In addition to the big shrubs we know as Rhododendrons with their sturdy presence and voluptuous flowers, there are other less well-known Rhododendrons in the genus.

These can extend the performance of this group of plants beyond spring to all four seasons. More than a thousand species and even more hybrids fall within the genus Rhododendron, bringing with them a multitude of characteristics for use in garden design year-round.

The good news is that if you have one of those big Rhododendron shrubs in your garden, the same conditions that support it will likely support many of the other lesser-known Rhododendrons.

Garden conditions

Fortunately for us in Skagit County, most of the growing requirements for Rhododendrons are here naturally.

According to a world expert on Rhododendrons, “the perfect site for Rhododendrons is characterized by deep, well-draining sandy loam soil; sheltered or open woodland; rainfall 50 inches during the summer; and a minimum temperature of 14°F” (Cox 1993).

A soil acidity of 5.5 to 6.5 pH is needed. Our minimum temperature and our natural soil pH tend to fall within the requirements. Also, Rhododendrons tend to do well in our moderate summer temperatures. Where Skagit County falls short is low rainfall in the summer.

Like any home garden, the Master Gardener Display Garden (located at the WSU Mount Vernon Northwestern Washington Research & Extension Center) turned out to be less than perfect. Soil was added to create beds of well-draining soil, and drip irrigation was installed to keep the soil moist. After a soil test, fertilizer was added before and after flowering, and the pH was lowered by adding iron sulfate.

Once these basic requirements were met, the Rhododendrons graciously reciprocated with healthy growth and ample flowers — a complementary blend of climate and plant, with only a bit of human intervention.

Pests and diseases

Rhododendrons are generally free of pests and disease if grown in the conditions described above. The two pests most likely to cause problems are the root weevil and the lace bug.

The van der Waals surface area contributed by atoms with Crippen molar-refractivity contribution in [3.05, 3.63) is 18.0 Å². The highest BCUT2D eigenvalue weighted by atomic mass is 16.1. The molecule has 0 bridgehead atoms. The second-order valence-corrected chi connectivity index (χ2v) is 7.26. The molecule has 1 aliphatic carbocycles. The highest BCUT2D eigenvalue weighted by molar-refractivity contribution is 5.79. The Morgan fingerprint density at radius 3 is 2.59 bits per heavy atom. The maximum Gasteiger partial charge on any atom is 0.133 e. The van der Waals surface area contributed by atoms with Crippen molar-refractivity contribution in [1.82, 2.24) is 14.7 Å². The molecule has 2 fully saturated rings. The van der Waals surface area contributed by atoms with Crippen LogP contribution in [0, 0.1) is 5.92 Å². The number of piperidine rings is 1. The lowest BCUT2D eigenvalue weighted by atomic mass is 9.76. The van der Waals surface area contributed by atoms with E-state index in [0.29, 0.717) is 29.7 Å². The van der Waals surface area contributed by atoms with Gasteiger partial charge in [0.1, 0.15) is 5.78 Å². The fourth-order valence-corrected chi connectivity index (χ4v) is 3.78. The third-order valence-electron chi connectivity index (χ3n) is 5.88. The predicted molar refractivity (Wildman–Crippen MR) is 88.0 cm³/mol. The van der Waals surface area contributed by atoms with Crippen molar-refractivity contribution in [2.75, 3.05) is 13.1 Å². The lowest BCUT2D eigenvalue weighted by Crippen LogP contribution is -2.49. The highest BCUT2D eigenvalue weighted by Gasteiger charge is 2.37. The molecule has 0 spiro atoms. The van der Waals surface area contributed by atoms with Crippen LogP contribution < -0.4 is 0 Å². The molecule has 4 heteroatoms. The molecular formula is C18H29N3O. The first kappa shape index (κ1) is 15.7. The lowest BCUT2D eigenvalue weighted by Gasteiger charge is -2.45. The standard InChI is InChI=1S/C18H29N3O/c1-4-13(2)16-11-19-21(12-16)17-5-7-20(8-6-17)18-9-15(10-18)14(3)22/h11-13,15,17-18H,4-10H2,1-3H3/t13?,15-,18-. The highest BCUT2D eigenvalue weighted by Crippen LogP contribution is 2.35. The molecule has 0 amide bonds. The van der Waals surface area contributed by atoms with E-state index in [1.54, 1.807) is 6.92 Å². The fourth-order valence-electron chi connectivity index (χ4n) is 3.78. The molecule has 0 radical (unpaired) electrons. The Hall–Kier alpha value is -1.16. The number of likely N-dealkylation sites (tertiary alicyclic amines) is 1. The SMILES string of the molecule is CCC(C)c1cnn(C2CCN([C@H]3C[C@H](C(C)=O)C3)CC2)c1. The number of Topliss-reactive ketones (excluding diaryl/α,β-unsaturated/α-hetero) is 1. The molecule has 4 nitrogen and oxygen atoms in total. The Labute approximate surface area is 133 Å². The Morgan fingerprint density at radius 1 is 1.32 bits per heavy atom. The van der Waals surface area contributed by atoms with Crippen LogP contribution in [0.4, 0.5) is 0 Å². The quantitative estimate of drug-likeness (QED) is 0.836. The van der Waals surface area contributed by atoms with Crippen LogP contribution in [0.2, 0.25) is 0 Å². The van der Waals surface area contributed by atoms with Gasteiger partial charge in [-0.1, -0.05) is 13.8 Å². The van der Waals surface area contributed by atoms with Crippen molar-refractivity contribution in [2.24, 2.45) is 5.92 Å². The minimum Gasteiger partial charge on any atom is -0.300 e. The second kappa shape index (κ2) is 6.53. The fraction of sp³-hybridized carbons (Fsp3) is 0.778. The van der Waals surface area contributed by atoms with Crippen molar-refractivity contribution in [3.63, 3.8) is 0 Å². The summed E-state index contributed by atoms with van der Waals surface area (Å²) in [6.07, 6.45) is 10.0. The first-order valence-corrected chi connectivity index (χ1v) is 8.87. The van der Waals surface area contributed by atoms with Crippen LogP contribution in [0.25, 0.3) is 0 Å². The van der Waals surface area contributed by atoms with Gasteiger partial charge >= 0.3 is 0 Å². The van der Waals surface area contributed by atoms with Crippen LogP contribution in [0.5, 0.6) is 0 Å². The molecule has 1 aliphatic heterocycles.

The root weevil is a small, dark beetle that feeds on leaves at night, leaving notches at the leaf edge. The best way to destroy the weevils is to sneak out at night and place a blanket or pizza box under the shrub and shake until they fall and can be destroyed.

The lace bug is a whitish tan, tiny insect with lacy-looking wings. Its leaf sucking causes yellow stippling on the upper surface of the leaf and tar-like spots on the lower surface.

The best defense is to direct a strong stream of water at the underside of the leaves to dislodge the insects. Most lace bug damage occurs early to mid-July.


Now it is fall — not the usual season for Rhododendrons to stand out in the garden. More likely, a nice Japanese maple with lacy red leaves gets the attention. But there are Rhododendrons that can compete: the deciduous azaleas (yes, azaleas are a kind of Rhododendron).

They bloom in the spring, but many follow up with leaves as eye-catching in color as that Japanese maple. Colors range from red, bronze and maroon to orange and yellow.

Some deciduous azaleas with outstanding fall leaf color are ‘Cecile,’ ‘Rosy Lights,’ ‘White Lights’ and the species R. luteum.

Fall is a good time to plant Rhododendrons of any kind.


Winter is the season when the commonly grown big evergreen Rhododendrons can save the garden from the Northwest’s interminable grayness. Here are plants you can count on to loyally maintain some substance and color through our dark days.

If you do not already grow one, visit the Master Gardener Display Garden to see “Taurus,” a hefty specimen whose large size and dark green leaves keep a garden looking alive throughout the winter.

The ultimate in beautiful winter foliage, however, is the species R. bureavii (common name: bureau Rhododendron) that, unfortunately, is not suited for an open garden like the display garden, because its leaves will “burn” in the heat of summer and should be planted where there is some shade.

Sited correctly, this Rhododendron grows in a rounded form covered with leaves that are shiny, dark green on the upper surface and rust-red on the lower surface. In a breeze, the lower surfaces show themselves like little red flags.


Spring brings a deluge of flower color beginning in March and running through May. Because the number of varieties of Rhododendrons is so large, a Rhododendron can usually be found to satisfy the gardener’s needs and tastes.

A good place to find that Rhododendron is to search the American Rhododendron Society website: Here you can search for flower color, plant size, bloom time and more.


By the summer, Rhododendrons have mostly finished blooming and now present their new leaves, a show in itself. There is one Rhododendron — a species from China — that blooms as late as July, R. auriculatum.

One of these grows in the display garden. It is about 6 feet tall, with white, fragrant flowers. A hybrid, “Polar Bear,” which has this species in its parentage and is similar to it, also blooms late. The hybrid may be easier to find in nurseries than the species from China.

All of these kinds of Rhododendrons can be found at the WSU Discovery Garden.

Consider updating your garden plantings with a rhodie for year-round interest.

— Sonja Nelson is a WSU/Skagit County master gardener. Questions about home gardening or becoming a master gardener, may be directed to: WSU Extension Office, 11768 Westar Lane, Suite A, Burlington, WA 98233; by phone: 360-428-4270; or via the website:

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